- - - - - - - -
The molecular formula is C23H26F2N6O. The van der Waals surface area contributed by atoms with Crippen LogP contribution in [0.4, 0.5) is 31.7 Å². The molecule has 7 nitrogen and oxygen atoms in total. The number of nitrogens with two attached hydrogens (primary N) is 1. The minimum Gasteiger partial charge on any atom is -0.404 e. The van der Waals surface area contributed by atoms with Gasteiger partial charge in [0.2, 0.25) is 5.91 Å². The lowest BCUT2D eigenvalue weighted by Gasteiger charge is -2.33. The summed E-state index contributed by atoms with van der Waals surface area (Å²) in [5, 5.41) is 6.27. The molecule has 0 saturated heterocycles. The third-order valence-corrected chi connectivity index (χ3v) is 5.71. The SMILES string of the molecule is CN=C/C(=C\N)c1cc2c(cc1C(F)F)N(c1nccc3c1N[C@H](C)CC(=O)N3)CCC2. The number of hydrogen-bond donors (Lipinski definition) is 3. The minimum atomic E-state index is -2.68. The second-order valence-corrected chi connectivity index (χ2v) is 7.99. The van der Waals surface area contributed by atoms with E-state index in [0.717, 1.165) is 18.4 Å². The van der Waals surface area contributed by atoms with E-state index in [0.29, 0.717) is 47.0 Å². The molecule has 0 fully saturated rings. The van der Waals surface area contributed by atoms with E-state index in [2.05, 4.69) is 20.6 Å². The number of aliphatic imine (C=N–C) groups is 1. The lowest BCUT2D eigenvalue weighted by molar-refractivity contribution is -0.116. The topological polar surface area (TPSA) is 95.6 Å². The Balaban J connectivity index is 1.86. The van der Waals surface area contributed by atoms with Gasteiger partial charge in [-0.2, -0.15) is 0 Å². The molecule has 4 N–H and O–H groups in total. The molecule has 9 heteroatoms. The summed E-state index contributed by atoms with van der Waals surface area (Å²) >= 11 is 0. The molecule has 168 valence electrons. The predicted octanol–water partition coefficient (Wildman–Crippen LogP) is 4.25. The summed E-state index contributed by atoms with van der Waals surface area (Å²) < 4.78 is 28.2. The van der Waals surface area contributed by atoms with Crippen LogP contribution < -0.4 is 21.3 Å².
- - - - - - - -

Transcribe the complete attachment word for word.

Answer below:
The molecular formula is C23H26F2N6O. The van der Waals surface area contributed by atoms with Crippen LogP contribution in [0.4, 0.5) is 31.7 Å². The molecule has 7 nitrogen and oxygen atoms in total. The number of nitrogens with two attached hydrogens (primary N) is 1. The minimum Gasteiger partial charge on any atom is -0.404 e. The van der Waals surface area contributed by atoms with Gasteiger partial charge in [0.2, 0.25) is 5.91 Å². The lowest BCUT2D eigenvalue weighted by Gasteiger charge is -2.33. The summed E-state index contributed by atoms with van der Waals surface area (Å²) in [5, 5.41) is 6.27. The molecule has 0 saturated heterocycles. The third-order valence-corrected chi connectivity index (χ3v) is 5.71. The SMILES string of the molecule is CN=C/C(=C\N)c1cc2c(cc1C(F)F)N(c1nccc3c1N[C@H](C)CC(=O)N3)CCC2. The number of hydrogen-bond donors (Lipinski definition) is 3. The minimum atomic E-state index is -2.68. The second-order valence-corrected chi connectivity index (χ2v) is 7.99. The van der Waals surface area contributed by atoms with E-state index in [0.717, 1.165) is 18.4 Å². The van der Waals surface area contributed by atoms with E-state index in [0.29, 0.717) is 47.0 Å². The molecule has 0 fully saturated rings. The van der Waals surface area contributed by atoms with E-state index in [2.05, 4.69) is 20.6 Å². The number of aliphatic imine (C=N–C) groups is 1. The lowest BCUT2D eigenvalue weighted by molar-refractivity contribution is -0.116. The topological polar surface area (TPSA) is 95.6 Å². The Balaban J connectivity index is 1.86. The van der Waals surface area contributed by atoms with Gasteiger partial charge in [-0.2, -0.15) is 0 Å². The molecule has 4 N–H and O–H groups in total. The molecule has 9 heteroatoms. The summed E-state index contributed by atoms with van der Waals surface area (Å²) >= 11 is 0. The molecule has 168 valence electrons. The predicted octanol–water partition coefficient (Wildman–Crippen LogP) is 4.25. The summed E-state index contributed by atoms with van der Waals surface area (Å²) < 4.78 is 28.2. The van der Waals surface area contributed by atoms with Crippen LogP contribution < -0.4 is 21.3 Å².